Issue Brief for Educators and Caregivers. The parent tip sheet can be accessed at the following link:
Technology and Youth: Protecting Your Child from Electronic Aggression. For more information about
electronic aggression, please visit

3. Pennsylvania Reconsiders CON Process
Pennsylvania State Representative Phyllis Mundy has introduced House Bill 305 in an effort to bring back
the state's Certificate of Need program, which expired in 1996. Rep. Mundy believes the return of CON
laws will limit the purchase of overused high-tech equipment, clinically related health services, and
physician-owned surgical facilities that result in the duplication of services. Describing Pennsylvania's
healthcare system as enmeshed in a "technical arms race," Rep. Mundy says she's committed to
controlling its costs. For a copy of the Bill, which is currently in Committee, click here.

4. New AHRQ Tool Estimates Resources Needed for Emergency Response
HHS’ Agency for Healthcare Research and Quality has released a new Web-based interactive tool to help
hospitals and emergency planners identify resource requirements to treat an influx of patients due to
major disasters such as an influenza pandemic or a terrorist attack. The Hospital Surge Model provides
essential resource information for emergency planning strategies. It is able to estimate, by day, the
number and flow of casualties needing medical attention for scenarios selected by users. These
scenarios are consistent with the Homeland Security Council’s National Planning Scenarios. For instance,
planners can use the model to estimate how many patients each hospital unit will need to treat each day
following an event, casualty arrival patterns and peak days of patient care, day by day use of the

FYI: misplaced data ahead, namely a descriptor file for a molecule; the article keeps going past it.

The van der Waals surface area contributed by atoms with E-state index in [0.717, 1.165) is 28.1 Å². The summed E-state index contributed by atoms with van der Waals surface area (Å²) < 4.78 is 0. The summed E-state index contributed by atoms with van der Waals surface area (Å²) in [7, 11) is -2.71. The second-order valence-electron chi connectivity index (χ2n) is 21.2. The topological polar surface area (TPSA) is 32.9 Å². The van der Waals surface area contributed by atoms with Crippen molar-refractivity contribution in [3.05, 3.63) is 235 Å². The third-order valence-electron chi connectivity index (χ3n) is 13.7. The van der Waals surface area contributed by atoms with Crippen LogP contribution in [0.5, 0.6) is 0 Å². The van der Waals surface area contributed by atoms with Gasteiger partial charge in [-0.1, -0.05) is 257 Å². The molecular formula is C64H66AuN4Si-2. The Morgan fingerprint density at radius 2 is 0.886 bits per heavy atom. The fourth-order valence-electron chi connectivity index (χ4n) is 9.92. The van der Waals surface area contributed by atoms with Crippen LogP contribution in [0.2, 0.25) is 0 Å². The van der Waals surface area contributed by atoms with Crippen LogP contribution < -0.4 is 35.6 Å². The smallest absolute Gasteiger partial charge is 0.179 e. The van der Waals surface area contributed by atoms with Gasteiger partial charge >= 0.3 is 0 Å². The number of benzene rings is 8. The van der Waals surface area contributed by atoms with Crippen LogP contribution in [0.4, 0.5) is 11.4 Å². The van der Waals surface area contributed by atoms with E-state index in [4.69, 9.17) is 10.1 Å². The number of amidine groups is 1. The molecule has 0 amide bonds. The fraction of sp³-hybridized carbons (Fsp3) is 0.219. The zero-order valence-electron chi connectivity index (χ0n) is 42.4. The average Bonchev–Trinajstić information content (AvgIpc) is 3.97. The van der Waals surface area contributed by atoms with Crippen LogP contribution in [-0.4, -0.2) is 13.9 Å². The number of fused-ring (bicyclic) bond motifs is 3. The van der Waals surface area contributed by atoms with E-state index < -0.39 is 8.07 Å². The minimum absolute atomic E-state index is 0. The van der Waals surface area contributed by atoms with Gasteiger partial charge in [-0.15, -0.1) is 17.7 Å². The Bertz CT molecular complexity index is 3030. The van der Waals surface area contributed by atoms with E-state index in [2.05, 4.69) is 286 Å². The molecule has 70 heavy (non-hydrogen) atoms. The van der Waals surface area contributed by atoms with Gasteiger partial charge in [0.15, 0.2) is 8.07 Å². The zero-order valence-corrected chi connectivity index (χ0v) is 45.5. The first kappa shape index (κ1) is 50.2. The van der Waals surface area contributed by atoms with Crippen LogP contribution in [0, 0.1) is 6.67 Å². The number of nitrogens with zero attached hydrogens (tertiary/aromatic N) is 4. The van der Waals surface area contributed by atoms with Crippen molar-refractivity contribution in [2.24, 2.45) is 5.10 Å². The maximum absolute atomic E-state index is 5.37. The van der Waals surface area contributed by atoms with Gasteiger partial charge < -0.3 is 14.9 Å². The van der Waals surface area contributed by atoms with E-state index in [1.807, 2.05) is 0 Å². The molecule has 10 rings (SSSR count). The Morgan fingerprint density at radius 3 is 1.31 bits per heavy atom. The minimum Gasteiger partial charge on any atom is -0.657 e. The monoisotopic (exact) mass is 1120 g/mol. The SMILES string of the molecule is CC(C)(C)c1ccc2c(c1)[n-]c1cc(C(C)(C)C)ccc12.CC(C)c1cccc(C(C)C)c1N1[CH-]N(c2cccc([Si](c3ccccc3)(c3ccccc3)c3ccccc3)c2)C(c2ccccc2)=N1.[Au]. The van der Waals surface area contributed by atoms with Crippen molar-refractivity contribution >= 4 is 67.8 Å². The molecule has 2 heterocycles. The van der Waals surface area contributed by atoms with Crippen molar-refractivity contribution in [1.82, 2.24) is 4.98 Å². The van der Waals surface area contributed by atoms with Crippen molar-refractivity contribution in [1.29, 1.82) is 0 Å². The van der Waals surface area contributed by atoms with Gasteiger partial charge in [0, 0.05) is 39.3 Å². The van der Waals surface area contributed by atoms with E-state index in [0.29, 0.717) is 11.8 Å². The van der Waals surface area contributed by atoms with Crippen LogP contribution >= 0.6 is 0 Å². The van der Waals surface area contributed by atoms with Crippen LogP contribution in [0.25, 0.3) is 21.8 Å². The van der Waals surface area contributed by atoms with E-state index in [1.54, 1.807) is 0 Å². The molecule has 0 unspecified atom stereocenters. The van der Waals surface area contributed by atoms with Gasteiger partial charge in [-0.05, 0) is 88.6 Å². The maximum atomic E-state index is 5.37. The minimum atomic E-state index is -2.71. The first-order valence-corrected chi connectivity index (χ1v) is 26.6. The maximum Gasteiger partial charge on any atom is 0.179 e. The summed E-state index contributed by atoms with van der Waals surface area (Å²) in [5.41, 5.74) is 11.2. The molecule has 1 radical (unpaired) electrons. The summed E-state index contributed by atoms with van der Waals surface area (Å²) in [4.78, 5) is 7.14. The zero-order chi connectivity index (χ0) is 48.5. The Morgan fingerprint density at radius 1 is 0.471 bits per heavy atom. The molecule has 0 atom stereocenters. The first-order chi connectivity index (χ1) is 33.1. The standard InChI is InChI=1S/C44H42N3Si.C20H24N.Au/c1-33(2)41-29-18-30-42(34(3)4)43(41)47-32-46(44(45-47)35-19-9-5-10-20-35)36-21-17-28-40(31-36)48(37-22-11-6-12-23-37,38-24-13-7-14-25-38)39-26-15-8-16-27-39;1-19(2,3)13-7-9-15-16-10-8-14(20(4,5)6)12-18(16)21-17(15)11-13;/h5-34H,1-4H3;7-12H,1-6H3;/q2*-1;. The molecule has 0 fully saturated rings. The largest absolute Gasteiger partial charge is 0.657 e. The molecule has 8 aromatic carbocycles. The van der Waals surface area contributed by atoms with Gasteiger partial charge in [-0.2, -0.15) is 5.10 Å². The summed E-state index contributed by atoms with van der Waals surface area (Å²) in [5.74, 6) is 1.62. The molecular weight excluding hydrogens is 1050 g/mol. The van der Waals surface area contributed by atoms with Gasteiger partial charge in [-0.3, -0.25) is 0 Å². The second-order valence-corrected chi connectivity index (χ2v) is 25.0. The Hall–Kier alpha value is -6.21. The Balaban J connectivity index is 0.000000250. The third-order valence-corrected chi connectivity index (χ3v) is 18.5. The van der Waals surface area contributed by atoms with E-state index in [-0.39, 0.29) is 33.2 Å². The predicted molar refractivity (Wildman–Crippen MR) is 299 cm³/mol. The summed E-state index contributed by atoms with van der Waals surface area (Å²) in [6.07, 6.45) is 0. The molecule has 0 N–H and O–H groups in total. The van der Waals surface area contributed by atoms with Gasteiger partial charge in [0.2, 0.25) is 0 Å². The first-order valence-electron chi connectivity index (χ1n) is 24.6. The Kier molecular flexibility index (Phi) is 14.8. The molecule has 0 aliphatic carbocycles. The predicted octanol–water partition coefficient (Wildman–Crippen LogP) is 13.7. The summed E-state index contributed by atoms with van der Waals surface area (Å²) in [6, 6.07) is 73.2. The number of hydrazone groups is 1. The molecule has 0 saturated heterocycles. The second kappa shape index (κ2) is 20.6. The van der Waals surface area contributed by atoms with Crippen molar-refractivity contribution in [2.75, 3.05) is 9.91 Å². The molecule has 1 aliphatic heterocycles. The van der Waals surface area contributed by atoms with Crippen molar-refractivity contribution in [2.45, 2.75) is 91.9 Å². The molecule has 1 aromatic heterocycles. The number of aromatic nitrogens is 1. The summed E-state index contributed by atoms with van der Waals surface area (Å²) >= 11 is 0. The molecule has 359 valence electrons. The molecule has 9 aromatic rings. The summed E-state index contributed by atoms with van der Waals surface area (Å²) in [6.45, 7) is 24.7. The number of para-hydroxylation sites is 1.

personnel, equipment, and supplies needed by each hospital to treat casualties, and a daily count of
anticipated deaths and patient discharges. The Hospital Surge Model was developed by AHRQ in
collaboration with HHS’ Office of the Assistant Secretary for Preparedness and Response. For more
details on the Hospital Surge Model, visit the AHRQ Web site at

5. Baylor Partners with AMA to Develop New Disaster Triage Tool for the Elderly
The Baylor College of Medicine along with the American Medical Association have published
“Recommendations for Best Practices in the Management of Elderly Disaster Victims,” which provides
detailed information for planners, clinicians, and policy makers responsible for frail elder and vulnerable
adults. It includes a literature review and annotated bibliography, and the description of the “Seniors
Without Families Triage” or SWiFT Tool to assess the needs of the frail and to identify or triage those
requiring care most rapidly. The SWiFT screening tool is recommended as a pre- and post-disaster triage
tool that can be used to assess and address the needs of this special population. It is important to note
that although the SWiFT tool was initially developed for community elders, its screening capabilities also
extend to other vulnerable adults with disabilities and those living in nursing homes or assisted living